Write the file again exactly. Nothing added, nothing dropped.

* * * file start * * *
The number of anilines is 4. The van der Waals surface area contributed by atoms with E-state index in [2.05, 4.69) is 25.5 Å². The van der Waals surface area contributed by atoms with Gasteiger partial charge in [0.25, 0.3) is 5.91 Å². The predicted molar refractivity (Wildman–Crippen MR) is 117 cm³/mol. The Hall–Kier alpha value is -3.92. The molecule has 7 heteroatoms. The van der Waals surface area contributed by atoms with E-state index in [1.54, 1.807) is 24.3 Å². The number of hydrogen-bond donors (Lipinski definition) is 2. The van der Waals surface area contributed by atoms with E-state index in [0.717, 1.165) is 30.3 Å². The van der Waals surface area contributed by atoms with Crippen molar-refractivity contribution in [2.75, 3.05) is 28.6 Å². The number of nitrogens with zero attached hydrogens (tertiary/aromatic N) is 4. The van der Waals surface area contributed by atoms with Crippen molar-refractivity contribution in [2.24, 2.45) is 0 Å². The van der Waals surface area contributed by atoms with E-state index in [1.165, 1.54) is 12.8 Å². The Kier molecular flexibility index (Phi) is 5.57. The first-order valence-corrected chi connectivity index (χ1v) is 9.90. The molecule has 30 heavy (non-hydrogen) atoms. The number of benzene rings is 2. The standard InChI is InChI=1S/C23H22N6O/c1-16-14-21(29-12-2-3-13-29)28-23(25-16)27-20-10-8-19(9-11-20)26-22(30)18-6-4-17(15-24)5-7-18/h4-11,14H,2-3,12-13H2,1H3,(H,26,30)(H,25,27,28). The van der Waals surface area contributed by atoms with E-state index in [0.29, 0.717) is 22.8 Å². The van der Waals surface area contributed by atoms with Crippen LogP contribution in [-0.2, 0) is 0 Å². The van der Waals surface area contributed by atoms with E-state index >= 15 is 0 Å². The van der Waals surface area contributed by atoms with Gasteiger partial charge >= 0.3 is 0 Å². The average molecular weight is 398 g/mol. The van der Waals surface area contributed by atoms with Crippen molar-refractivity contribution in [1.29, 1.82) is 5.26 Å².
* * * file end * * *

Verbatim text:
The number of anilines is 4. The van der Waals surface area contributed by atoms with E-state index in [2.05, 4.69) is 25.5 Å². The van der Waals surface area contributed by atoms with Gasteiger partial charge in [0.25, 0.3) is 5.91 Å². The predicted molar refractivity (Wildman–Crippen MR) is 117 cm³/mol. The Hall–Kier alpha value is -3.92. The molecule has 7 heteroatoms. The van der Waals surface area contributed by atoms with E-state index in [1.54, 1.807) is 24.3 Å². The number of hydrogen-bond donors (Lipinski definition) is 2. The van der Waals surface area contributed by atoms with E-state index in [0.717, 1.165) is 30.3 Å². The van der Waals surface area contributed by atoms with Crippen molar-refractivity contribution in [2.75, 3.05) is 28.6 Å². The number of nitrogens with zero attached hydrogens (tertiary/aromatic N) is 4. The van der Waals surface area contributed by atoms with Crippen molar-refractivity contribution in [2.24, 2.45) is 0 Å². The van der Waals surface area contributed by atoms with E-state index in [1.165, 1.54) is 12.8 Å². The Kier molecular flexibility index (Phi) is 5.57. The first-order valence-corrected chi connectivity index (χ1v) is 9.90. The molecule has 30 heavy (non-hydrogen) atoms. The number of benzene rings is 2. The standard InChI is InChI=1S/C23H22N6O/c1-16-14-21(29-12-2-3-13-29)28-23(25-16)27-20-10-8-19(9-11-20)26-22(30)18-6-4-17(15-24)5-7-18/h4-11,14H,2-3,12-13H2,1H3,(H,26,30)(H,25,27,28). The van der Waals surface area contributed by atoms with E-state index in [0.29, 0.717) is 22.8 Å². The van der Waals surface area contributed by atoms with Crippen LogP contribution in [-0.2, 0) is 0 Å². The van der Waals surface area contributed by atoms with E-state index >= 15 is 0 Å². The van der Waals surface area contributed by atoms with Gasteiger partial charge >= 0.3 is 0 Å². The average molecular weight is 398 g/mol. The van der Waals surface area contributed by atoms with Crippen molar-refractivity contribution in [1.29, 1.82) is 5.26 Å².